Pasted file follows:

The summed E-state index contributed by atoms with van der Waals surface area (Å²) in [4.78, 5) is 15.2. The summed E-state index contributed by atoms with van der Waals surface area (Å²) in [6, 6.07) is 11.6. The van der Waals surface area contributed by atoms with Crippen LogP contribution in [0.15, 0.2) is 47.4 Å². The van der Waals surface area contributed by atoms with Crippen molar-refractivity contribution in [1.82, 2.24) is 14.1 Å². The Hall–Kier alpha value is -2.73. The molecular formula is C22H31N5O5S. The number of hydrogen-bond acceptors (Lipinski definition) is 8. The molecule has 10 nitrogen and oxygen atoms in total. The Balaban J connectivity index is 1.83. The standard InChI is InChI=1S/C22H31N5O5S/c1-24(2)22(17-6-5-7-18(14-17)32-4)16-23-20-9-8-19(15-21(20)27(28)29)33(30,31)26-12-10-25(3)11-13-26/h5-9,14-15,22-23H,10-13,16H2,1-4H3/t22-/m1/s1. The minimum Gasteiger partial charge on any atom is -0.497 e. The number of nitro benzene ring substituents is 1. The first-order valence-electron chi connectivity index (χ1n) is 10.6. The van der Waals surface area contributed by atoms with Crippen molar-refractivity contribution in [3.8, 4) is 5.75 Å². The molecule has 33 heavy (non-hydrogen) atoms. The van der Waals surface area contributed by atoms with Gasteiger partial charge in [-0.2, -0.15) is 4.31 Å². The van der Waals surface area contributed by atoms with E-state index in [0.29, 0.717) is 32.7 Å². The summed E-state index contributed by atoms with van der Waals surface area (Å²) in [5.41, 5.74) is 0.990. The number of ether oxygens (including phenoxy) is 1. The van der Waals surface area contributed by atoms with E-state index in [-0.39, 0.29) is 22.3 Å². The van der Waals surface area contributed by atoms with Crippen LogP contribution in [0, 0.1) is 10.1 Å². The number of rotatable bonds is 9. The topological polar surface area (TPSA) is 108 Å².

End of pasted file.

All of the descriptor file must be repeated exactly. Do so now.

The summed E-state index contributed by atoms with van der Waals surface area (Å²) in [4.78, 5) is 15.2. The summed E-state index contributed by atoms with van der Waals surface area (Å²) in [6, 6.07) is 11.6. The van der Waals surface area contributed by atoms with Crippen LogP contribution in [0.15, 0.2) is 47.4 Å². The van der Waals surface area contributed by atoms with Crippen molar-refractivity contribution in [1.82, 2.24) is 14.1 Å². The Hall–Kier alpha value is -2.73. The molecular formula is C22H31N5O5S. The number of hydrogen-bond acceptors (Lipinski definition) is 8. The molecule has 10 nitrogen and oxygen atoms in total. The Balaban J connectivity index is 1.83. The standard InChI is InChI=1S/C22H31N5O5S/c1-24(2)22(17-6-5-7-18(14-17)32-4)16-23-20-9-8-19(15-21(20)27(28)29)33(30,31)26-12-10-25(3)11-13-26/h5-9,14-15,22-23H,10-13,16H2,1-4H3/t22-/m1/s1. The minimum Gasteiger partial charge on any atom is -0.497 e. The number of nitro benzene ring substituents is 1. The first-order valence-electron chi connectivity index (χ1n) is 10.6. The van der Waals surface area contributed by atoms with Crippen molar-refractivity contribution in [3.8, 4) is 5.75 Å². The molecule has 33 heavy (non-hydrogen) atoms. The van der Waals surface area contributed by atoms with Gasteiger partial charge in [-0.2, -0.15) is 4.31 Å². The van der Waals surface area contributed by atoms with E-state index in [0.29, 0.717) is 32.7 Å². The summed E-state index contributed by atoms with van der Waals surface area (Å²) in [5.41, 5.74) is 0.990. The number of ether oxygens (including phenoxy) is 1. The van der Waals surface area contributed by atoms with E-state index in [-0.39, 0.29) is 22.3 Å². The van der Waals surface area contributed by atoms with Crippen LogP contribution in [0, 0.1) is 10.1 Å². The number of rotatable bonds is 9. The topological polar surface area (TPSA) is 108 Å².